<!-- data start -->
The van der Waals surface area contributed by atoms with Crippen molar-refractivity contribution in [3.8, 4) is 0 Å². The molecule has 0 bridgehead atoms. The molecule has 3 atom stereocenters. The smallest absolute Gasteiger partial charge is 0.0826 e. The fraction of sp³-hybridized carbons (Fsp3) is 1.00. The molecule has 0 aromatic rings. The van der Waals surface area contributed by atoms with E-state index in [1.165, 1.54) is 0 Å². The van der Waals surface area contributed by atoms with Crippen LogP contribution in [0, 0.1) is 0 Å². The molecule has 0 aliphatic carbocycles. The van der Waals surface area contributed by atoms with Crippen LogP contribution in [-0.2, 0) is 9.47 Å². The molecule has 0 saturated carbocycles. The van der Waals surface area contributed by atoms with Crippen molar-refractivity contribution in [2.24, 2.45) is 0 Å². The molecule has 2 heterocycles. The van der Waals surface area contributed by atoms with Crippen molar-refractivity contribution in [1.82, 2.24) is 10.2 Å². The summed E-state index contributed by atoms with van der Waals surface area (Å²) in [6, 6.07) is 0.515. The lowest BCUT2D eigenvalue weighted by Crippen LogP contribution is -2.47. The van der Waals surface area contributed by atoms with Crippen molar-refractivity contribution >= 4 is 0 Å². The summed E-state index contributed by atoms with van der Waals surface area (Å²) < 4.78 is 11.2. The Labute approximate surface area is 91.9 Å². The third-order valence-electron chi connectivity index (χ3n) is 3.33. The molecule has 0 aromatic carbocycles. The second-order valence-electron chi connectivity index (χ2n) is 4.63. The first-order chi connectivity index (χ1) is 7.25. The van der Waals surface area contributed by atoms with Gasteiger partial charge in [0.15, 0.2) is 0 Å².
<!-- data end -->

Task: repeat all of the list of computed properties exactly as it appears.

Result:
The van der Waals surface area contributed by atoms with Crippen molar-refractivity contribution in [3.8, 4) is 0 Å². The molecule has 0 bridgehead atoms. The molecule has 3 atom stereocenters. The smallest absolute Gasteiger partial charge is 0.0826 e. The fraction of sp³-hybridized carbons (Fsp3) is 1.00. The molecule has 0 aromatic rings. The van der Waals surface area contributed by atoms with E-state index in [1.165, 1.54) is 0 Å². The van der Waals surface area contributed by atoms with Crippen LogP contribution in [0, 0.1) is 0 Å². The molecule has 0 aliphatic carbocycles. The van der Waals surface area contributed by atoms with Crippen LogP contribution in [-0.2, 0) is 9.47 Å². The molecule has 0 saturated carbocycles. The van der Waals surface area contributed by atoms with Crippen molar-refractivity contribution in [2.24, 2.45) is 0 Å². The molecule has 2 heterocycles. The van der Waals surface area contributed by atoms with Crippen molar-refractivity contribution in [1.82, 2.24) is 10.2 Å². The summed E-state index contributed by atoms with van der Waals surface area (Å²) in [6, 6.07) is 0.515. The lowest BCUT2D eigenvalue weighted by Crippen LogP contribution is -2.47. The van der Waals surface area contributed by atoms with Crippen molar-refractivity contribution >= 4 is 0 Å². The summed E-state index contributed by atoms with van der Waals surface area (Å²) < 4.78 is 11.2. The Labute approximate surface area is 91.9 Å². The third-order valence-electron chi connectivity index (χ3n) is 3.33. The molecule has 0 aromatic carbocycles. The second-order valence-electron chi connectivity index (χ2n) is 4.63. The first-order chi connectivity index (χ1) is 7.25. The van der Waals surface area contributed by atoms with Gasteiger partial charge in [0.15, 0.2) is 0 Å².